ELL - ESL - ESOL

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Ideas from resource "60+ Educational Uses for Livescribe smartpens"


  • Created by Kim Evans. The mostrecent printable version is here: blog post
  • Originally numbered 53 - 62 (at the end of the document).

  1. Talking Flash Cards or talking objects (see below)
  2. Word Study with Translation can be expanded to an infinite number of words and to any language. The various types of Spanish, such as Cuban-Spanish, Columbian-Spanish, Mexican-Spanish can be accommodated, as long as you have a community member who speaks the language.
  3. Auditory Practice and Verification – “Now let’s compare what you said to what I said.” The perfect model is always available for practice. Similar to how an SLP can use smartpens for articulation practice.
  4. Modify the Language of Test Questions: For the ELL students, for instance, avoid jargon on unnecessarily-complex sentences in your auditory recording.
  5. Create a Common Visual Language for students, which would help them transfer their patterns of thinking from their native languages to English.
  6. Note-Taking by the student can now be in both linguistic and non-linguistic forms, such as sketches, a combination of words and schematics, with the attached audio. This would not be possible with a computer alone.
  7. Notes Review and Revision Students can review and revise their notes taken in class by going back and listening to the teacher again and again. When students review and revise their own notes, the notes become more meaningful and useful.
  8. Focused Practice leads to mastery over days or weeks. With the pen, practice can occur over a span of days, weeks or months, if necessary, and specific words/terms can be searched for in the notes.
  9. Memorization Practice: Recording of basic rules, algorithms, or laws in both auditory, visual forms allows the skill to be practiced until it becomes rote.
  10. New Enrollments. Office staffers who enroll new arrivals from foreign countries have pens in their hands. They write out the standard questions that they ask and have those sentences translated into the various languages they need and include the probable answers. The parents can then indicate their response. For example: Has your child been enrolled in a school here in the US before coming to our district? Yes or No. If yes, what was the name of the school? What grade level was your child enrolled in? 1,2,3,4,5,6 etc. The pen will do the talking, recorded by community members who speak the language needed.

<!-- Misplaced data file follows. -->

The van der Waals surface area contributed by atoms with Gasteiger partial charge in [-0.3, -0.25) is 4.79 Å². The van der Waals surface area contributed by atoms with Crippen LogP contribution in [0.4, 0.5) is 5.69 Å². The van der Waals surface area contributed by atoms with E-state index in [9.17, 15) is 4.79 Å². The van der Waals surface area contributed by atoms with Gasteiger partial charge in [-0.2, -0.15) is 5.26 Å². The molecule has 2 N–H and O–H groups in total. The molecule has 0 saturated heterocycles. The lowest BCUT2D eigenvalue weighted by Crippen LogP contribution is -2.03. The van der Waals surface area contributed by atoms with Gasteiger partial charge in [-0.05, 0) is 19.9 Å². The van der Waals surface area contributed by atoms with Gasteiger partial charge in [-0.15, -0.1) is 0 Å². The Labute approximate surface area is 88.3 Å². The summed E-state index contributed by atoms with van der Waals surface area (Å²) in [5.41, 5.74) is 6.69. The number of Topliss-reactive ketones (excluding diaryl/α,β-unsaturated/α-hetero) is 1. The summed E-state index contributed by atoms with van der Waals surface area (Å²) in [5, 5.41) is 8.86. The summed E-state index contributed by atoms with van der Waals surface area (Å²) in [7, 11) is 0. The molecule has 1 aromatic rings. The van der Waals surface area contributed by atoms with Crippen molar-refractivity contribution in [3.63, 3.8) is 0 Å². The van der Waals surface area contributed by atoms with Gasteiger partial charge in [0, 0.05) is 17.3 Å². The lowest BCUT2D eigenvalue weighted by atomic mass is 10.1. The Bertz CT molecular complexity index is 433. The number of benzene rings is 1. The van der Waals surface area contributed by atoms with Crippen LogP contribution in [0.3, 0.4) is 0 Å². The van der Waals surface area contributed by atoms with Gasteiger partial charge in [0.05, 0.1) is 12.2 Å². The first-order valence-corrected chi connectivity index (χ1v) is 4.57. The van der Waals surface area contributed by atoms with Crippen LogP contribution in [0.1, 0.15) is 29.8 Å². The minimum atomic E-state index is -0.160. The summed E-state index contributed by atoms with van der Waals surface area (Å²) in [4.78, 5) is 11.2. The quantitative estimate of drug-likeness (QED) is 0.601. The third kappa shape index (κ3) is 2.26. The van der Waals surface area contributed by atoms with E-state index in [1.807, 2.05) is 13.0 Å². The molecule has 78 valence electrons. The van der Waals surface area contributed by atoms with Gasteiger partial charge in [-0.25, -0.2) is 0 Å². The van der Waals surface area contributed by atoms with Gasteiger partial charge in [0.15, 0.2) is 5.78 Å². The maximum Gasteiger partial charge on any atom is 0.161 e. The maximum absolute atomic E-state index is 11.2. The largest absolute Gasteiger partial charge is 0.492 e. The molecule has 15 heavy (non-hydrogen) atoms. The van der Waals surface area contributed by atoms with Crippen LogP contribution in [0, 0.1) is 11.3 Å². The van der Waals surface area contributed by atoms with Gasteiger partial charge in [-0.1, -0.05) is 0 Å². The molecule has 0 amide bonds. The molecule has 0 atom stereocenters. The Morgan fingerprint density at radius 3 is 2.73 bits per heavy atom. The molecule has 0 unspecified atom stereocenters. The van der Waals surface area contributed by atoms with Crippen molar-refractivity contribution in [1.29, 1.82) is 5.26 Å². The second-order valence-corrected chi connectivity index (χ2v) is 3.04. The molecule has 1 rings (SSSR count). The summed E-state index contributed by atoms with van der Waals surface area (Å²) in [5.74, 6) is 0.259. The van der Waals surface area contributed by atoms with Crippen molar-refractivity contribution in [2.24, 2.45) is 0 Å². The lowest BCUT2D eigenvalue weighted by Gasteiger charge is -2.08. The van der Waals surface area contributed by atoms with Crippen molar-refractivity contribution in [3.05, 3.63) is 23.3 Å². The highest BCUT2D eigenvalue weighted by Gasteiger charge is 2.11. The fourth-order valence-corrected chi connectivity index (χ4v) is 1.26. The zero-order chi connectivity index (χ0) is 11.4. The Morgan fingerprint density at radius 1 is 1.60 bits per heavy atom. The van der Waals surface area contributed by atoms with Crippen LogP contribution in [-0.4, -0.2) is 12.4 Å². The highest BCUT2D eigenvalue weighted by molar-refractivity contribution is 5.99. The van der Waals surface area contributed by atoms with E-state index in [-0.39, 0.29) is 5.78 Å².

11. Book Study. Choose any book in the library and the staff will either put strips under the words/letters or a dot of Livescribe paper at the end of sentences so that it can be read by the pen. (Levels the playing field for group discussions.)


Videos with step-by-step instructions



Talking Flash cards (English/Spanish)

  1. Videos
    On YouTube (below - or click this link: YouTube video - opens in a new window/tab)


    Same video on Screencast.com (use if YouTube is blocked)
  2. Steps
    1. Use audio dots created by cutting up Livescribe dot paper (use 1/2" x 1/2" or larger shapes) or print your own audio dot labels (using Livescribe Desktop software, sheets of labels, and the right color or black and white laser printer).
    2. Affix audio dots to 3" x 5" cards to easily create talking/audio flash cards.
    3. Modify this idea and add audio dots to make any object or image speak in one or more languages.
    4. For more about audio dot shapes labels see "How to Create Talking Dot Shapes & Labels".
    5. A great place to purchase removable labels seems to be: www.labelsbythesheet.com. I've (Tim Fahlberg) have found their small rectangular labels (1 3/4" x 1/2") and smallish round labels (1") to be particularly useful. You can even cut the 1/2" x 1 1/2" labels in half and thus get 160 labels from a single sheet that costs 25 - 40 cents.


Research

  1. EFL and ESL: Using the Smartpen to Enhance the Productivity and Effectiveness of ESL Instruction: Article/essay by Emily Wartinbee
  2. Smartpen Technology and Revitalization of the Myaamia Language: Blog post with link to 82 page Master's Thesis with lots of details.